1. What Worked, What Didn’t. Georgetown came into the game as an underdog and was able to take advantage of many of its strengths—turnovers, red zone defense, special teams returns. To its credit, Lehigh scoured the films of the past three weeks and picked apart a pass defense that had been ineffective in the cover 2 scenarios. It helps to have a Drwal and a Spadola running the patterns, of course, but lacking a rush game, Lehigh turned to its demonstrated strengths in the passing game and it worked exceedingly well for them.
Not that Georgetown didn’t have its chances. I’m convinced that if Georgetown scores a touchdown on that opening turnover, holds Lehigh on its next series, and executes a capable drive on its next series, this was a different game. Not necessarily a different outcome, of course, because Lehigh had the firepower, but the 2011 Hoyas were a team that had much more confidence playing ahead rather than playing from behind. If the Hoyas could have opened the second half at 20-17 instead of 20-6, Waizenegger’s third quarter TD could have been a real game changed. Instead, the ensuing pick-six deep-sixed the Hoyas thereafter.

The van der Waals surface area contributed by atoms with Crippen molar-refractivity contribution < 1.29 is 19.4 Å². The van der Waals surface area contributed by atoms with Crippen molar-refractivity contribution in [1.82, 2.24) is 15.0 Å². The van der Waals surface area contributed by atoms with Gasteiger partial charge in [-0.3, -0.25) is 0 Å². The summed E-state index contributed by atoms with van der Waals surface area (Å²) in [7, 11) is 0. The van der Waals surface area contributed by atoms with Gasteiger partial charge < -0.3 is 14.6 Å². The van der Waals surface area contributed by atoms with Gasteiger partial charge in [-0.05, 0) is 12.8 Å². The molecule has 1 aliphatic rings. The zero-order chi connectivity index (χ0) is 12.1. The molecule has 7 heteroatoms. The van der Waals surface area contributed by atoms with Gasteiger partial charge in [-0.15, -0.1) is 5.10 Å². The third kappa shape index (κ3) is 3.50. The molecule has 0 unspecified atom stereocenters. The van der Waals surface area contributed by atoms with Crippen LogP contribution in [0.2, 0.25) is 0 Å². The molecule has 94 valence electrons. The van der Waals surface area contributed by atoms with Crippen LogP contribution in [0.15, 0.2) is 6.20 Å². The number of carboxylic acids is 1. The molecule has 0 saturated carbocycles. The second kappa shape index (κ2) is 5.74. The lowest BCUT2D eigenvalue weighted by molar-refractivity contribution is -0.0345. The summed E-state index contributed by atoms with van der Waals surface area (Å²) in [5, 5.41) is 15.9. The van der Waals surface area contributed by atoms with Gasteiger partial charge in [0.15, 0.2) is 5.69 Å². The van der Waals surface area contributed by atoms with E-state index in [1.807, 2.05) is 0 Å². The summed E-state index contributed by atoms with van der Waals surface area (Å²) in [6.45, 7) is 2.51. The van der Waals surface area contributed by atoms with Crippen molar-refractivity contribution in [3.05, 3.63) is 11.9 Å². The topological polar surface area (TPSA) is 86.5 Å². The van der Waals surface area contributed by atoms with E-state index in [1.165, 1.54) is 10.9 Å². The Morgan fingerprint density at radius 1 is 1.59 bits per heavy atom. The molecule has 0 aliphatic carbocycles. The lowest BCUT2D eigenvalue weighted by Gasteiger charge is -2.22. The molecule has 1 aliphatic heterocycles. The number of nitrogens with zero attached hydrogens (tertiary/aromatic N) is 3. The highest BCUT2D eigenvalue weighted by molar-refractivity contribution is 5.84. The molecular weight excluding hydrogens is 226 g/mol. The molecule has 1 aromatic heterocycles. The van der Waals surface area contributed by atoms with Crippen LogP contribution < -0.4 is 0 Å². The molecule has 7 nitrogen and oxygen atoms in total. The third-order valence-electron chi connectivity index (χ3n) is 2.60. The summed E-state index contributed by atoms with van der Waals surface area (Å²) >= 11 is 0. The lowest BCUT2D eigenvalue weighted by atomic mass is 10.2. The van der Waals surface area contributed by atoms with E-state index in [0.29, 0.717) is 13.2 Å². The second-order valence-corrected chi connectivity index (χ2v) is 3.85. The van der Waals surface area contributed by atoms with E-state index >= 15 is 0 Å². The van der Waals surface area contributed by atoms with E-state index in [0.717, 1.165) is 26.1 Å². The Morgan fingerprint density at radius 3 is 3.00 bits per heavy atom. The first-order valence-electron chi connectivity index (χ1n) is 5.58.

2. Fan support. Thanks in absentia to all the fans who made it to the game. I am sure it meant a lot to the parents and local fans to be there, and even to a few of those who passed on the men’s basketball opener to see this potentially historic game in person. I would have very much liked to have attended but the air fare was absolutely prohibitive, but it was encouraging to watch the game and hear so many cheering on the east end of the stadium and the announcers remark favorably about the turnout. Having been there at the low point of Georgetown football attendance (the 20 or so of us who sat through the game at Old Dominion in 2009), I hope those who attended can be encouraged to make it a return affair next year at Princeton and at other road games next fall.
3. Press coverage. Another measure of thanks to the local papers that rediscovered the Hoyas. A trailing horse doesn’t get race coverage, and it’s been that way for a decade or more of Georgetown coverage in the PL. John Feinstein’s column used the word “remarkable” when comparing the Hoyas to its 2009-era struggles, and I think it’s an appropriate term. Georgetown isn’t a Top 10 team, of course, but with many of the same members from that 2009 team, the Hoyas were able to do considerably better and do so with purpose and conviction.